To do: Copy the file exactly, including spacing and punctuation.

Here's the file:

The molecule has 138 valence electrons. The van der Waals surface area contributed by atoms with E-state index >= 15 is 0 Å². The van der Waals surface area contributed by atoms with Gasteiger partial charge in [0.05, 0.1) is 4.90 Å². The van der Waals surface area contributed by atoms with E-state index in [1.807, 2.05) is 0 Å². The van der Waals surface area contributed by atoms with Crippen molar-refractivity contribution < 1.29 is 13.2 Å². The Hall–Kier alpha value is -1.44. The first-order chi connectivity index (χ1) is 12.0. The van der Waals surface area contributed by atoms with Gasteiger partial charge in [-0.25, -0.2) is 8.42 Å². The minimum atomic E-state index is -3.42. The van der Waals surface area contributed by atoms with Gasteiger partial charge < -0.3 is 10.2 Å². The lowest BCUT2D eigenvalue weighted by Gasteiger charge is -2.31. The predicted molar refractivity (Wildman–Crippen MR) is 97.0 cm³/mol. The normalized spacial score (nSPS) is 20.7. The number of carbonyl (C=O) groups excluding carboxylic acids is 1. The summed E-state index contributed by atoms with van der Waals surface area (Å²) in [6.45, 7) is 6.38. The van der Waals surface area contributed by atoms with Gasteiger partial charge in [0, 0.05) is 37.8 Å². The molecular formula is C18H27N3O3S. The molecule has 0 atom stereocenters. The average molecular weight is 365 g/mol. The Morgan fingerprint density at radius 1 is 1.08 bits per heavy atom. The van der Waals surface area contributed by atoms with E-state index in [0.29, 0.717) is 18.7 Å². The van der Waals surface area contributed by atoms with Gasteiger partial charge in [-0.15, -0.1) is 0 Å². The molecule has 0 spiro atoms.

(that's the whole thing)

The molecule has 138 valence electrons. The van der Waals surface area contributed by atoms with E-state index >= 15 is 0 Å². The van der Waals surface area contributed by atoms with Gasteiger partial charge in [0.05, 0.1) is 4.90 Å². The van der Waals surface area contributed by atoms with E-state index in [1.807, 2.05) is 0 Å². The van der Waals surface area contributed by atoms with Crippen molar-refractivity contribution < 1.29 is 13.2 Å². The Hall–Kier alpha value is -1.44. The first-order chi connectivity index (χ1) is 12.0. The van der Waals surface area contributed by atoms with Gasteiger partial charge in [-0.25, -0.2) is 8.42 Å². The minimum atomic E-state index is -3.42. The van der Waals surface area contributed by atoms with Gasteiger partial charge < -0.3 is 10.2 Å². The lowest BCUT2D eigenvalue weighted by Gasteiger charge is -2.31. The predicted molar refractivity (Wildman–Crippen MR) is 97.0 cm³/mol. The normalized spacial score (nSPS) is 20.7. The number of carbonyl (C=O) groups excluding carboxylic acids is 1. The summed E-state index contributed by atoms with van der Waals surface area (Å²) in [6.45, 7) is 6.38. The van der Waals surface area contributed by atoms with Gasteiger partial charge in [0, 0.05) is 37.8 Å². The molecular formula is C18H27N3O3S. The molecule has 0 atom stereocenters. The average molecular weight is 365 g/mol. The Morgan fingerprint density at radius 1 is 1.08 bits per heavy atom. The van der Waals surface area contributed by atoms with E-state index in [0.29, 0.717) is 18.7 Å². The van der Waals surface area contributed by atoms with Gasteiger partial charge in [-0.15, -0.1) is 0 Å². The molecule has 0 spiro atoms.